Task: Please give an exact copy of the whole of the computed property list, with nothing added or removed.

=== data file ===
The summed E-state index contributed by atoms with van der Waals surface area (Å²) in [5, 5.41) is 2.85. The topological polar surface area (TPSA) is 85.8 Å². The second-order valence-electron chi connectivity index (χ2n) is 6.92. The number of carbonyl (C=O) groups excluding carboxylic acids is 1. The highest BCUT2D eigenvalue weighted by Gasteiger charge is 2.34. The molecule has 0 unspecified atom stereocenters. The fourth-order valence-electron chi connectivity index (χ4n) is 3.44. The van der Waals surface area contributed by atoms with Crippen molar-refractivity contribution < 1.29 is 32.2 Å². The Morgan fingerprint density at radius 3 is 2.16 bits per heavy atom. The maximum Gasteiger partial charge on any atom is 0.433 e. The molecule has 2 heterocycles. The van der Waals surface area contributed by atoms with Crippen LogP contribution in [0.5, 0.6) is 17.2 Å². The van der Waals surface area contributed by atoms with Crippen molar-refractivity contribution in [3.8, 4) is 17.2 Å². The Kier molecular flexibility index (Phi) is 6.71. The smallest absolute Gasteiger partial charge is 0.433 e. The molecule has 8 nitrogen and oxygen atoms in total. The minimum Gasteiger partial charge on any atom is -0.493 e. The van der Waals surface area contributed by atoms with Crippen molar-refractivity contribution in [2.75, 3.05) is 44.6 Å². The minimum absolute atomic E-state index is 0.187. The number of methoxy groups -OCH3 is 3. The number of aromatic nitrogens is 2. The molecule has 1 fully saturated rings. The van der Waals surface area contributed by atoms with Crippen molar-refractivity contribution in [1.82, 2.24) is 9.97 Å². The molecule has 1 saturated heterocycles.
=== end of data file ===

The summed E-state index contributed by atoms with van der Waals surface area (Å²) in [5, 5.41) is 2.85. The topological polar surface area (TPSA) is 85.8 Å². The second-order valence-electron chi connectivity index (χ2n) is 6.92. The number of carbonyl (C=O) groups excluding carboxylic acids is 1. The highest BCUT2D eigenvalue weighted by Gasteiger charge is 2.34. The molecule has 0 unspecified atom stereocenters. The fourth-order valence-electron chi connectivity index (χ4n) is 3.44. The van der Waals surface area contributed by atoms with Crippen molar-refractivity contribution < 1.29 is 32.2 Å². The Morgan fingerprint density at radius 3 is 2.16 bits per heavy atom. The maximum Gasteiger partial charge on any atom is 0.433 e. The molecule has 2 heterocycles. The van der Waals surface area contributed by atoms with Crippen LogP contribution in [0.5, 0.6) is 17.2 Å². The van der Waals surface area contributed by atoms with Crippen molar-refractivity contribution in [3.8, 4) is 17.2 Å². The Kier molecular flexibility index (Phi) is 6.71. The smallest absolute Gasteiger partial charge is 0.433 e. The molecule has 8 nitrogen and oxygen atoms in total. The minimum Gasteiger partial charge on any atom is -0.493 e. The van der Waals surface area contributed by atoms with Crippen molar-refractivity contribution in [2.75, 3.05) is 44.6 Å². The minimum absolute atomic E-state index is 0.187. The number of methoxy groups -OCH3 is 3. The number of aromatic nitrogens is 2. The molecule has 1 fully saturated rings. The van der Waals surface area contributed by atoms with Crippen molar-refractivity contribution in [1.82, 2.24) is 9.97 Å². The molecule has 1 saturated heterocycles.